It’s not just the storytelling which might raise a few eyebrows, either. Martínez says it was really important to emphasise the Spanish elements of the first act, even if Petipa did originally make some reference to them. So there are echoes of bolero, fandango and flamenco in the opening exchanges, in an attempt, Martínez says, to get “closer to our folklore”.
“It felt really nice to get back to the essence of Spanish dance, and I had some help to get the right arm positions, rhythms and dynamics,” he tells us. “Even with the costume design, we wanted it to evoke, say, the paintings of Velázquez.”
It’s interesting listening to Martínez explain the level of detail that has to go into a production like this when he’s in charge of a national dance company. His move from principal dancer to director is akin to a world famous footballer such as Zinedine Zidane becoming head coach of Real Madrid – there is suddenly a whole set of new demands which require a completely different skillset. It’s no longer simply about performing your moves to the best of your ability. Martínez likes the comparison.
“Oh yes, it’s really a different job altogether,” he says. “When you are a dancer you only worry about your body and your performance. But when I began to choreograph it was a big change. You need to work with people, organise them and it was the beginning of my evolution that finished by becoming director of this company.
“But it was so difficult being a director at the beginning. The first season, I wasn’t ready for all the administrative side, for sure. With the help of my team I was able to be in the studio more and more. For me it was the right transition and right moment to stop dancing and begin to work with the others.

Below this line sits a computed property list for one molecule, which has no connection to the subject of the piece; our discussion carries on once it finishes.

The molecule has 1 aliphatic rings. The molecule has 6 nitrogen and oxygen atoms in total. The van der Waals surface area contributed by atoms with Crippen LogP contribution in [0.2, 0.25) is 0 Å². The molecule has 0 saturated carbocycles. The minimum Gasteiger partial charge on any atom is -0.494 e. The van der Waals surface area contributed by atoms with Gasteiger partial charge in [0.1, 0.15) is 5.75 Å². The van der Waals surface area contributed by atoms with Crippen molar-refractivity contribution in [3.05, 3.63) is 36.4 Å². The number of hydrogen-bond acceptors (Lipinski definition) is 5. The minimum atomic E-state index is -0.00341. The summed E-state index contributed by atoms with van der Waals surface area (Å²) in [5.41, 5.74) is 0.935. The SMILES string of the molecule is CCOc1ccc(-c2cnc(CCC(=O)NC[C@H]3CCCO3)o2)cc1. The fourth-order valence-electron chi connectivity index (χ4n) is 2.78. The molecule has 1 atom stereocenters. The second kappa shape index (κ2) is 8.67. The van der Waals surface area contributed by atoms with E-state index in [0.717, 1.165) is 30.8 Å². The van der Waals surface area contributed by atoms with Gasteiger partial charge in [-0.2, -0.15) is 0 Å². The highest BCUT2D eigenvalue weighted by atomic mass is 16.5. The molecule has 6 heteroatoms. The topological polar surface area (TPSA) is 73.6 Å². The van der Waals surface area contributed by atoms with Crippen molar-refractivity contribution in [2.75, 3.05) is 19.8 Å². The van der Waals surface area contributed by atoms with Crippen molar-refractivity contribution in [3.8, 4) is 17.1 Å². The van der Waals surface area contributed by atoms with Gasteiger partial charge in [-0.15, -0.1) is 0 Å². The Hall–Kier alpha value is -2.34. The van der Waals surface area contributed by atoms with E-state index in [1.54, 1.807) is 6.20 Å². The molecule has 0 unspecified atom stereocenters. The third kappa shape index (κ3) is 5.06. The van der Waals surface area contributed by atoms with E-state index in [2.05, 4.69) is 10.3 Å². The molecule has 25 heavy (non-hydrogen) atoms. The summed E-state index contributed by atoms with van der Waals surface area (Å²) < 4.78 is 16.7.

“Finally now when I see the company on stage it’s like I’m dancing myself, I’ve continued dancing through their bodies.”
And in Spain, the reshaping of Compañía Nacional de Danza under Martínez’s stewardship has been a great success. They’re not entirely a classical operation: as Spain’s national dance company – and one of very few Spanish ballet outfits full stop – Martínez says it’s important that they present a diverse range of dance languages. So alongside Don Quixote, their repertoire also includes contemporary work by William Forsythe and Jérôme Bel. The excited reaction to the news they will be touring a new classical production of the Nutcracker suggests they’re on the right track.
“We don’t have any choreography, set or costumes, but it’s already going to be sold out for our next season,” says Martínez with a laugh.
He’s just as intrigued by how Don Quixote might be received in Abu Dhabi, too.
“It’s our first time here, and it will be different because when you’re in Spain, everyone knows Cervantes and the history, more or less. They feel at home. In Abu Dhabi that won’t be the case, so I hope most of all people will feel a lot of emotion as well as appreciate the technical skill of the dancers. Ballet is a great medium for exploring the poetic because it’s so expressive. You are speaking with your body. So if people see the poetic side of Quixote, and are able to dream with our production, then I will be really happy.”
Compañía Nacional de Danza’s Don Quixote is at Emirates Palace Auditorium tomorrow and Friday. See www.abudhabifestival.ae for more information